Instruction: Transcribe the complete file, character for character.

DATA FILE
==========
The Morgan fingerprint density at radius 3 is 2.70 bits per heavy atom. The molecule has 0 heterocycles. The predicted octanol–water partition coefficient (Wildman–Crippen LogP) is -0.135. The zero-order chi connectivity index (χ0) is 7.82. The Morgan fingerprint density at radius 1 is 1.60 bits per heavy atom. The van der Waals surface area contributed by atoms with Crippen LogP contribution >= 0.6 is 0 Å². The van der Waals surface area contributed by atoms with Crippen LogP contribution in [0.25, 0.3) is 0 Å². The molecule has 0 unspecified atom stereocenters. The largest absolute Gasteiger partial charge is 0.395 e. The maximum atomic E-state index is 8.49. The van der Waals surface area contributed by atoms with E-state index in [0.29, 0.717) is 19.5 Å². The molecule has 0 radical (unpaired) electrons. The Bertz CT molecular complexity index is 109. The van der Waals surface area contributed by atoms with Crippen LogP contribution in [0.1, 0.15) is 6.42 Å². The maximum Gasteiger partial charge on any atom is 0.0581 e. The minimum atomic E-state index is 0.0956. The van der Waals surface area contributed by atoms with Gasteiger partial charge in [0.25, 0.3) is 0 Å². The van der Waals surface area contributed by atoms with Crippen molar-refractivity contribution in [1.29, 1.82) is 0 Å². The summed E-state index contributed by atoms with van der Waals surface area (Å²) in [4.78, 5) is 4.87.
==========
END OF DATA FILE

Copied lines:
The Morgan fingerprint density at radius 3 is 2.70 bits per heavy atom. The molecule has 0 heterocycles. The predicted octanol–water partition coefficient (Wildman–Crippen LogP) is -0.135. The zero-order chi connectivity index (χ0) is 7.82. The Morgan fingerprint density at radius 1 is 1.60 bits per heavy atom. The van der Waals surface area contributed by atoms with Crippen LogP contribution >= 0.6 is 0 Å². The van der Waals surface area contributed by atoms with Crippen LogP contribution in [0.25, 0.3) is 0 Å². The molecule has 0 unspecified atom stereocenters. The largest absolute Gasteiger partial charge is 0.395 e. The maximum atomic E-state index is 8.49. The van der Waals surface area contributed by atoms with E-state index in [0.29, 0.717) is 19.5 Å². The molecule has 0 radical (unpaired) electrons. The Bertz CT molecular complexity index is 109. The van der Waals surface area contributed by atoms with Crippen LogP contribution in [0.1, 0.15) is 6.42 Å². The maximum Gasteiger partial charge on any atom is 0.0581 e. The minimum atomic E-state index is 0.0956. The van der Waals surface area contributed by atoms with Gasteiger partial charge in [0.25, 0.3) is 0 Å². The van der Waals surface area contributed by atoms with Crippen molar-refractivity contribution in [1.29, 1.82) is 0 Å². The summed E-state index contributed by atoms with van der Waals surface area (Å²) in [4.78, 5) is 4.87.